Bulger jury selection continues for second day
BOSTON (WHDH) -- Jury selection in the trial of reputed Boston mobster James “Whitey” Bulger continued Wednesday as lawyers tried to whittle down a massive pool of potential jurors.
Two more batches of potential jurors, totaling more than 400 people, were in court. Some craned their necks to get a better view of Boston’s most notorious gangster.
For the second day in a row, 83-year-old Bulger opted for a dark long-sleeved shirt, jeans and white sneakers. He sat in court looking straight ahead, largely expressionless. Bulger was introduced to the room; he stood, nodded his head in acknowledgement and appeared to say “Good morning”.
The reputed mob boss is being tried in connection to 19 murders, along with a number of other charges.
U.S. District Court Judge Denise Casper warned the pool of potential jurors the trial would be lengthy and possibly last four months. She also told them the time commitment would pose inconveniences for everyone, but added the job as a juror would be rewarding for the 18 people picked.
Lawyers continue to determine who should be excluded from the jury pool and who should be called in to answer more questions. Lawyers must whittle down the pool of 900-or-so potential jurors to 18 people who will be fair and won’t find a four-month trial a hardship.
“It’s always tough because they tell you they’re impartial because they want to serve. I think that it’s not so much are they impartial as can they really try to set aside bias,” said 7News Legal Analyst Thomas Hoopes.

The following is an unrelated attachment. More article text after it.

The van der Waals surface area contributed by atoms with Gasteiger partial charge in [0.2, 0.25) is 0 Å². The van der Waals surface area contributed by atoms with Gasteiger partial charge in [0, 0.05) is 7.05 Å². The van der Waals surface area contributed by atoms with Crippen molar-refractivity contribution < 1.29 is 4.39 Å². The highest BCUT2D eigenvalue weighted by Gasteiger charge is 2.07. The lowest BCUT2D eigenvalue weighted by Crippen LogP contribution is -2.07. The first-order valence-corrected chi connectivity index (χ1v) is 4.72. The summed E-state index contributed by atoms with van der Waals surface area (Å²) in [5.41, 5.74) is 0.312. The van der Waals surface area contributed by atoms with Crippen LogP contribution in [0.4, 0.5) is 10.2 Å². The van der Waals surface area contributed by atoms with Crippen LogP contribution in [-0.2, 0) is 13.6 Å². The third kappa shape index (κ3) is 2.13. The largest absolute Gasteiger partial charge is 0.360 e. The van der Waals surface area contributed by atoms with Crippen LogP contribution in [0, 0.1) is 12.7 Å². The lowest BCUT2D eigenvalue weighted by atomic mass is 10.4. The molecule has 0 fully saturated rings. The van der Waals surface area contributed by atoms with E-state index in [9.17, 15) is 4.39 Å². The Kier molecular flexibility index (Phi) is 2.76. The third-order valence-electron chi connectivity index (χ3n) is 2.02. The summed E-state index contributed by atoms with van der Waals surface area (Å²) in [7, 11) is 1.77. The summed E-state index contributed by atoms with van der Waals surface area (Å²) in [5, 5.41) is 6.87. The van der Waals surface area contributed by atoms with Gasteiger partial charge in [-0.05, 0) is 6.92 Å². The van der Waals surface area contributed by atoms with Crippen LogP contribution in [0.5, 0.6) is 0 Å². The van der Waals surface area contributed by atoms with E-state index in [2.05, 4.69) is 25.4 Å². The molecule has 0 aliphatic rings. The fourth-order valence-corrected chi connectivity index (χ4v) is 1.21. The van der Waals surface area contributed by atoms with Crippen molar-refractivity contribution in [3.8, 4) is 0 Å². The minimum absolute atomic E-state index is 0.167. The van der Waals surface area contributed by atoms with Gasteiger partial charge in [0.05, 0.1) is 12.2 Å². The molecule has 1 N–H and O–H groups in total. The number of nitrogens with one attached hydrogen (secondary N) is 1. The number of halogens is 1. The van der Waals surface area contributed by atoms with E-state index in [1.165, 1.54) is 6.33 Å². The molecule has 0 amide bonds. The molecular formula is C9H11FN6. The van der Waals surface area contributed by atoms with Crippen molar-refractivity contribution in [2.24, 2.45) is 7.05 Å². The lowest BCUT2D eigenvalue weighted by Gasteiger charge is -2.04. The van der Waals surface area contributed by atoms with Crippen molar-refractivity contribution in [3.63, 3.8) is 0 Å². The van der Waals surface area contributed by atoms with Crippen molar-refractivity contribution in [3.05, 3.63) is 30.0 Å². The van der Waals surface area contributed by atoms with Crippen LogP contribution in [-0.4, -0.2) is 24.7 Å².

Opening statements, which were expected to begin Monday, have been pushed back to at least Wednesday to give lawyers more time to go through hundreds of questionnaires filled out by potential jurors.
Also on Wednesday, lawyers continued discussing Bulger’s request that all witnesses be barred from seeing other aspects of the trial. These witnesses include the well-known authors of “Black Mass” and “Whitey”, and talk show host Howie Carr, who has also written a book.
“The Boston Globe asked that two of its reporters who are on the list be excluded from that sequestration order,” said Bulger’s defense attorney, J.W. Carney, Jr.
Casper revealed she represented the Boston Globe in the 1990s and worked alongside the newspaper’s attorney, who argued his case in court Wednesday.
Bulger was given the option to wait and argue the issue before a different judge, but he stood and declined Casper’s offer. Casper will take time to decide whether Boston Globe employees Shelley Murphy and Kevin Cullen, who penned “Whitey Bulger”, can observe the trial.
Prosecutors said Bulger hates Carr and other reporters who have covered him for years and they believe they are only on the defense’s witness list so Bulger can keep them out of court and away from the trial. Carney countered saying they have interviewed many witnesses for the prosecution there could be inconsistencies.